A grateful — and unfinished — story of depression recovery

Hi, my name is Joanna and I deal with depression,  panic disorder, agoraphobia,  generalized anxiety, ADHD, migraines  and IBS.

My mental health challenges started when I was very young, but became  noticeable to others when I was 12. I was selfmutilating  and someone from school anonymously  reported it. I was called into the guidance counselor’s office and my mom was called. I started therapy and was referred to a psychiatrist. Unfortunately, it did not go away quickly. Since I was diagnosed in 1995 I have been on probably  30 different medications,  seen many different  therapists and psychiatrists  and have had roughly eight in-patient hospitalizations. I attempted  suicide several times, two of which which were nearly fatal. 

In high school I had a hard time going to school so a specialized education plan was set up so I could graduate. After high school I went between colleges and various jobs. About six years ago I lost my job at a bank after my medical leave expired. At this point I could barely leave my house due to my panic, agoraphobia, depression  and IBS.

I applied for disability at my parents’ urging and with their help. I was denied, but shortly after, I appealed, and was approved  without needing to go to an attorney or go to a hearing — a huge relief since I had a hard time leaving my home.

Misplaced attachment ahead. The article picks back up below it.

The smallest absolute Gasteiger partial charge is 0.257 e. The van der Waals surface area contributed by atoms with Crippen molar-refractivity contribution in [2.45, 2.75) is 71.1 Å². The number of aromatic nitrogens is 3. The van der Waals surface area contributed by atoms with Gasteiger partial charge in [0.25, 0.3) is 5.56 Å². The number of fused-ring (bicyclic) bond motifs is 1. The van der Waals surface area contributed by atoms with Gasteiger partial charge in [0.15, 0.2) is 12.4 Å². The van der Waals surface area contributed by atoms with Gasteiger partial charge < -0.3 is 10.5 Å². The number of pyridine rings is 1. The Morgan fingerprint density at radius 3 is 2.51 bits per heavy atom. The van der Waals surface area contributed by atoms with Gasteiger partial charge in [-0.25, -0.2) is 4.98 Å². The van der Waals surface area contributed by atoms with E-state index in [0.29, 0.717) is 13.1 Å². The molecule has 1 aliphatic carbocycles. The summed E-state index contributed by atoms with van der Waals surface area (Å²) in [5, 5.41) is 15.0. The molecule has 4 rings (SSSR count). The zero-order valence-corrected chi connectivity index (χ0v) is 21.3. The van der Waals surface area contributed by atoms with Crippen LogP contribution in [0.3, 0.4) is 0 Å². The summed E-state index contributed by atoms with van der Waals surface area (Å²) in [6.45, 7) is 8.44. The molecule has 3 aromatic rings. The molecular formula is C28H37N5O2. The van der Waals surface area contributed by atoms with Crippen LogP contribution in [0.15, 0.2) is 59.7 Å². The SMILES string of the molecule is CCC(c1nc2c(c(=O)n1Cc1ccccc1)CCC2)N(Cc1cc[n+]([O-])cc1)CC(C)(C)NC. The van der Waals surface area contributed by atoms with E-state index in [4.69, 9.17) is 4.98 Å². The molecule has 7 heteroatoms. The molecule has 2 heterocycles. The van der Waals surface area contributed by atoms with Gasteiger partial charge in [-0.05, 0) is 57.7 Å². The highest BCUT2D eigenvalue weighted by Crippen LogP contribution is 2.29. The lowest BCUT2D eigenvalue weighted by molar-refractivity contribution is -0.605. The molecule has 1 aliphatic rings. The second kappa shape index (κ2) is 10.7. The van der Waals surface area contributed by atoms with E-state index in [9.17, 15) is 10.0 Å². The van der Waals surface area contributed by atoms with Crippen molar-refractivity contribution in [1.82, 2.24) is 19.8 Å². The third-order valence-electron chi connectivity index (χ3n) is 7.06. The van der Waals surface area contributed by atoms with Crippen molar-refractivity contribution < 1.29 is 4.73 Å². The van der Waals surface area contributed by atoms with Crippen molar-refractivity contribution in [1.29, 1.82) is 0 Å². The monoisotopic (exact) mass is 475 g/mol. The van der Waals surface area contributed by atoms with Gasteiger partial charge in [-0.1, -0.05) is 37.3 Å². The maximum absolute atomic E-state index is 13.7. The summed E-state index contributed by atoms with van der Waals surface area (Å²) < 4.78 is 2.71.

I have found my path of recovery. What really made a huge impact was finding a meaningful relationship and support from my husband. He helped me see I had many strengths, was talented and had purpose despite my mental health challenges.

My husband, stepdaughter, and the son we had in 2012 motivated me to do the things that I had learned over the years that are effective and needed for recovery. Examples include going to therapy, finding forgiveness,  using relaxation  techniques, exercising,  engaging in hobbies, being mindful and pushing  myself to do exposure therapy. I have also become very good at recognizing early symptoms and taking measures and steps so I don’t spiral out of control.

Despite my challenges and because of them I have achieved many accomplishments. I graduated  high school in 2002 in the top 15 percent of my class. I have been married to my husband almost five years. I have a beautiful stepdaughter who is in fifth grade and an energetic 4-year-old son. I started going back to school in the spring of 2013 with the goal of getting my bachelor’s degree in psychology and helping others with mental  health issues. I graduated  in June and was immediately hired by Mental Health America Sheboygan as lead peer specialist for Open Door. I design and write loomknit  patterns that I sell on various online sites as well as maintain my own YouTube channel on various  loom knitting techniques.

I haven’t had any recent  major psychiatric hospitalizations, I am no longer housebound and I am optimistic about the future; my story isn’t over yet.

Joanna Brandt is the lead peer specialist at Open Door, a peer support  and recovery center for adults with mental illness, a program of Mental  Health America in Sheboygan County (MHA).